Gregg Popovich is an all-time great coach in the NBA, but even he knows the potency of Golden State‘s historically great offense.
The Warriors and San Antonio Spurs tip-off Sunday at 3:30 to get the Western Conference Finals underway. On paper, it’s supposed to be a bloodbath. Golden State made quick work of the Portland Trail Blazers and Utah Jazz is the first two rounds, while San Antonio played two six-game series against the Memphis Grizzlies and Houston Rockets.
Popovich told the Associated Press that the only thing his Spurs can do to slow down the Warriors is “pray.”
Against the Jazz, who arguably have the best defense in the league, Golden State posted an offensive rating of 116.1 points per 100 possessions and averaged 111 points a night on 48.4 percent shooting overall and 35.3 percent from three. They picked Utah apart for four-straight games. The Warriors’ sustained their offense by religiously moving the ball, and it’s hard to slow down a squad that’s consistently handing out 27 or more dimes.
At times against Houston, San Antonio’s defense looked lost. In the series opener, they got blown out 126-99. Then, in Game 4, the Rockets waxed them again, 125-104. The Spurs won the last two games of the series thanks to a mixture of both offense and defense, but their suffocating performance in Game 6 reminded us that they could bottle up even the most lethal teams.
The Rockets and Warriors run different offenses that have some similarities, but Golden State’s is far more unpredictable than Houston’s. Stephen Curry and Draymond Green love nothing more than moving the rock and Kevin Durant and Klay Thompson running around multiple screens and wearing down defenders is prayer-inducing. Based on what happened in the regular season, the Spurs have a chance. The two met three times, but one of them was the infamous Saturday night primetime game that had all the stars resting.
San Antonio won in dominating fashion, 107-85. The one thing to take away from that meeting is how deep the Spurs are, and that could be the Warriors lone Achilles’ heel this series. The other two meeting were also blowouts — the Spurs by 29 in the season-opener and Golden State by 12 on Mar. 29. Golden State’s only win came during Durant’s injury. That’s when they started putting everything together, and it appeared that their offense didn’t have a single flaw. Once Durant came back, he took them to the next level.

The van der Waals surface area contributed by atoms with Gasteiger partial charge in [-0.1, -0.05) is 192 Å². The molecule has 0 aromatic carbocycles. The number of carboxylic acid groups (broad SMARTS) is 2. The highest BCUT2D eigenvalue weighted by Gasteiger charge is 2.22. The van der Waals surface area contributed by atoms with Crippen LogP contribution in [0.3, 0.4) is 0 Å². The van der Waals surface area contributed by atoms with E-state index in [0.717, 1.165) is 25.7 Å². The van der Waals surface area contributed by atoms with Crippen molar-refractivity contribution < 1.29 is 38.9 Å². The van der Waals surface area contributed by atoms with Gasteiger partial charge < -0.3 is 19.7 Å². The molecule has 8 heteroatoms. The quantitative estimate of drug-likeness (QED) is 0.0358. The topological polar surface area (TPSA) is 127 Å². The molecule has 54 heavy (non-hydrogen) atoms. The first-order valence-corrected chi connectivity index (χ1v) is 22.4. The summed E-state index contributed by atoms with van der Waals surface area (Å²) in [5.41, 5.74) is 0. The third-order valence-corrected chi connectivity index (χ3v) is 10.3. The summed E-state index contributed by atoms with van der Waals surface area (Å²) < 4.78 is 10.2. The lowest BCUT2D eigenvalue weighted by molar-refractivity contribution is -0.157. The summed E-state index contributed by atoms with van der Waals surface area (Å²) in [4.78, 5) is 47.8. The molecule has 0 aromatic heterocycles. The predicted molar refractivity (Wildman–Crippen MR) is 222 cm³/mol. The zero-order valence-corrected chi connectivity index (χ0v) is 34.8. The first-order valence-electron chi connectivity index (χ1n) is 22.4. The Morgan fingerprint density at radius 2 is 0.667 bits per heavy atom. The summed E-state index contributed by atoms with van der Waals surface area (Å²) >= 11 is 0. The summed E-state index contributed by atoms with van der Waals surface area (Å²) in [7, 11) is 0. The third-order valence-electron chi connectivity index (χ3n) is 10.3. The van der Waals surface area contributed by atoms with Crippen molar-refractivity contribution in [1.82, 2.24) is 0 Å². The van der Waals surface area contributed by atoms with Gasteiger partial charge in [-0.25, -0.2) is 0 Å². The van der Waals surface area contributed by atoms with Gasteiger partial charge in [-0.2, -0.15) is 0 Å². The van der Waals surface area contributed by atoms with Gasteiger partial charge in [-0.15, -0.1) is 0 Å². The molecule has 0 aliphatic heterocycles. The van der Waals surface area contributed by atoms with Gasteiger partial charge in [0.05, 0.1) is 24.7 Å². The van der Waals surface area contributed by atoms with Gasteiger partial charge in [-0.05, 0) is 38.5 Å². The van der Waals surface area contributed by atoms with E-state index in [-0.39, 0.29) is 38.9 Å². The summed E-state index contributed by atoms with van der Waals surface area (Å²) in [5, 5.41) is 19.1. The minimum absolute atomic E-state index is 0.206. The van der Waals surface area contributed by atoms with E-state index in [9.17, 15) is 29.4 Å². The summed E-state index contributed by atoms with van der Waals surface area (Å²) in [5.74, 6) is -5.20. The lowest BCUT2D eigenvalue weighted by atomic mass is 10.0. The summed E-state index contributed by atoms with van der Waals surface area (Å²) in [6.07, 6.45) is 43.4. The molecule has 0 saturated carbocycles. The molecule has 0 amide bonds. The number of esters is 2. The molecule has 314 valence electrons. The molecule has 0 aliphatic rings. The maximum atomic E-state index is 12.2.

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What a lot of the Spurs’ opponents have done is find a way to isolate Leonard. Whoever he guards, that man gets as far from the action as possible, and the league’s best perimeter defender isn’t able to have as huge an impact. Regardless of whether Kawhi guards Durant, Thompson, Green or whoever, the Warriors’ offense has no problem running with them out of the play, and even though the Spurs defense is collectively solid, it hurts anytime your best defender isn’t around to help.
That one wrinkle isn’t enough to lose the series, but it could create a snowball effect.
Where San Antonio sort of “lucked out” is with — believe it or not — Tony Parker‘s injury. He wasn’t getting many minutes anyway, but having him chase around one of the NBA’s premier point guards is a tall order for an aging guard who was never a great defender to being with. Dejounte Murray was Pop’s immediate replacement once Parker went down with injury, and he’s a far better option to run around with Curry. Murray isn’t a lockdown defender, but he’s long and athletic enough to hassle Steph. All the Spurs can do is make his life hard, and that’s something neither Utah nor Portland was able to do.
An additional prayer is going to have to be said for Green, whose offense has finally come alive. The rest of the NBA lucked out this season because Draymond was a scoring liability. He was still a great playmaker, but his shooting fell off from last year, and it got to the point where you’d take your chances having him beat you opposed to everyone else.
Now, Green’s found his stroke. In the playoffs, he’s shooting 50 percent from the field and 51.2 percent from three while chipping in 14.9 points. If I had to guess, Jonathon Simmons is going to spend a majority of his time on Green. The size of the two are about equal, and Simmons is a hard-nosed defender who has impressed with his play on that end of the court. Frankly, it might be the most fun matchup to watch this series.
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The Blazers and Jazz just don’t compare to the Spurs. Therefore, expecting this series to be another cakewalk for the Warriors is silly. It may go four games or it may go seven, but I don’t expect all of them to be blowouts. San Antonio is an elite defense that has an elite offense ran by the NBA’s third-best player. With that said, the Warriors have the tools to matchup from top to bottom, and also have an elite defense with an elite offense powered by four All-Stars.
This has all the makings of a slugfest. And I hope it turns out that way.
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